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The Middle East between Trump and Putin. What Role for Europe?
19 April 2018, Turin
TURIN, Campus Luigi Einaudi, Università degli Studi of Turin
While Putin’s Russia is expanding and beefing up its presence in the Middle East, thereby becoming Syria’s patron in alliance with Iran and Turkey, Trump has announced the complete withdrawal of US troops from the country, letting the victors divide the country in zones of influence.
ISIS has been almost completely defeated and pushed back into the Syrian-Iraqi areas in which it had been established its caliphate, but now it is endeavouring to gain new strength by means of terrorist attacks in Europe, USA; Africa and in the Far East.
In the Syrian scenario, Turkey – a NATO member – has allied itself with Russia in order to have a free hand to deal with he Kurds in the north, who had been abandoned by their American ally. Turkey also purchases advanced anti-missile systems, and the two countries have been jointly carrying out the Turkish Stream natural gas pipeline project, as well as Turkey’s first nuclear power plant for energy generation.
Trump, for his part, sticks to a iron-cast alliance with Israel, Saudi Arabia, and the other major Sunni Arab countries against Iran, intensifying the contrasts between the Sunni Arab bloc and the Shiite one.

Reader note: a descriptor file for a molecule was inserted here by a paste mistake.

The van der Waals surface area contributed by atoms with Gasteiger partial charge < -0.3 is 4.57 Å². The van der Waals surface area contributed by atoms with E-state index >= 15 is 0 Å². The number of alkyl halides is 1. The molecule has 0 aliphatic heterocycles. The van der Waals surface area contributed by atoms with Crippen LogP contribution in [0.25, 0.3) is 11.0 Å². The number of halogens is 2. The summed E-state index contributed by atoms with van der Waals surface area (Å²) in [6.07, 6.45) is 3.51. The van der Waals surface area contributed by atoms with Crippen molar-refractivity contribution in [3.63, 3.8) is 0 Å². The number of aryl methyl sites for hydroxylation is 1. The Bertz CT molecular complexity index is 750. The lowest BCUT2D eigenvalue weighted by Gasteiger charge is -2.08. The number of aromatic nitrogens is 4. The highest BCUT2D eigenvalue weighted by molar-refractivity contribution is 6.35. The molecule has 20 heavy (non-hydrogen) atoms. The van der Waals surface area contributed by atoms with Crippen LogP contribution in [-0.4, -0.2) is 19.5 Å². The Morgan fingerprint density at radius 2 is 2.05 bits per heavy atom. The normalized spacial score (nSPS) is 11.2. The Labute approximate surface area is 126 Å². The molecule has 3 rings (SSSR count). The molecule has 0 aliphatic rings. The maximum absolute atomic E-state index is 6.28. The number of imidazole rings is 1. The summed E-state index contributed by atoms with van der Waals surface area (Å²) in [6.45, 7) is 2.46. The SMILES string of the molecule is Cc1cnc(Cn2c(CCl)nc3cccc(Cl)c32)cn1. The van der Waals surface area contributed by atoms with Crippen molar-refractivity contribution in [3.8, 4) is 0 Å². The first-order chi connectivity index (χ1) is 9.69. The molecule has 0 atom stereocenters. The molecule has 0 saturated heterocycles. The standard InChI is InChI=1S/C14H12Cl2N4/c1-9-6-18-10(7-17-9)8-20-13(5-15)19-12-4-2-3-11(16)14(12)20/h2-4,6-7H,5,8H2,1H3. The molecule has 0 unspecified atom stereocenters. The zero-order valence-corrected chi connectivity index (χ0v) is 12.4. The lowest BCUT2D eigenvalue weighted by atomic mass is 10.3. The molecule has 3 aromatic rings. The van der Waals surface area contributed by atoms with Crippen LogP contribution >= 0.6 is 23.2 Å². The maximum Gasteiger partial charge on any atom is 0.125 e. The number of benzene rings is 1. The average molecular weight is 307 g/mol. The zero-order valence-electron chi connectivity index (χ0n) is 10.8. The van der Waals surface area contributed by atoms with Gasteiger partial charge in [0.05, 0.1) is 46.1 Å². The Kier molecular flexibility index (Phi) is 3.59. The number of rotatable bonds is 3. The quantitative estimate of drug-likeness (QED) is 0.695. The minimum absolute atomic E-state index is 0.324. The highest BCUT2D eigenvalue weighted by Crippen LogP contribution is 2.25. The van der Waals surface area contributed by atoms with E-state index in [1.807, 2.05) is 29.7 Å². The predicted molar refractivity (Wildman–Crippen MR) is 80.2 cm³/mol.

As for the Israeli-Palestinian conflict, Trump’s recognition of Jerusalem as the capital of Israel has been met with downright rejection from the Palestinians, who severed (at least officially) all diplomatic ties with the US and who are searching for new international partners willing to relaunch the peace process, from the EU to China, to India.
The truth is that the USA remains indispensable for involving Israel in any possible negotiation. The US Peace Plan announced by Trump immediately after his inauguration still looms over the region, but its actual content remains undisclosed – even though the Palestinians are rejecting that plan before seeing it, on the grounds of preliminary information provided to them by the Saudis.
To some extent, it is a sort of new bipolar logic in which Europe is caught – the latter also being internally divided and with several newly acquired members from Eastern Europe acting as ballast.
Despite this, now more than ever it is essential that the EU strengthens its presence in the Mediterranean and in the whole region, which has become an increasingly pivotal trade, energy, logistic and demographic hub – also in the light of the doubling of the Suez Canal, the launch of the new Silk Roads from China – as well as a springboard for projection in Africa.
First conference in the framework of the series of conferences “Mediterranean Paths 2018 – Turin”, promoted by CIPMO in collaboration with the Department of Law of the University of Turin, with the support of the European Commission’s Representation Office in Milan, the Turin Chamber of Commerce, Craftsmanship and Agriculture, and Fondazione CRT, and thanks to the Centre for African Studies (CSA) and to the Study Centre on International Politics (Centro Studi di Politica Internazionale – CeSPI).
Speakers: Roberta Aluffi, Associate Professor of Comparative Legal Systems, of Islamic Law and of African Law at the department of Law of the University of Turin; Janiki Cingoli, President of the Italian Center for Peace in the Middle East (CIPMO), analyst for Huffington Post Italia and expert on Middle Eastern and Mediterranean issues; Dario Fabbri, analyst and journalist, scientific advisor and America coordinator for the Italian geopolitical periodical Limes.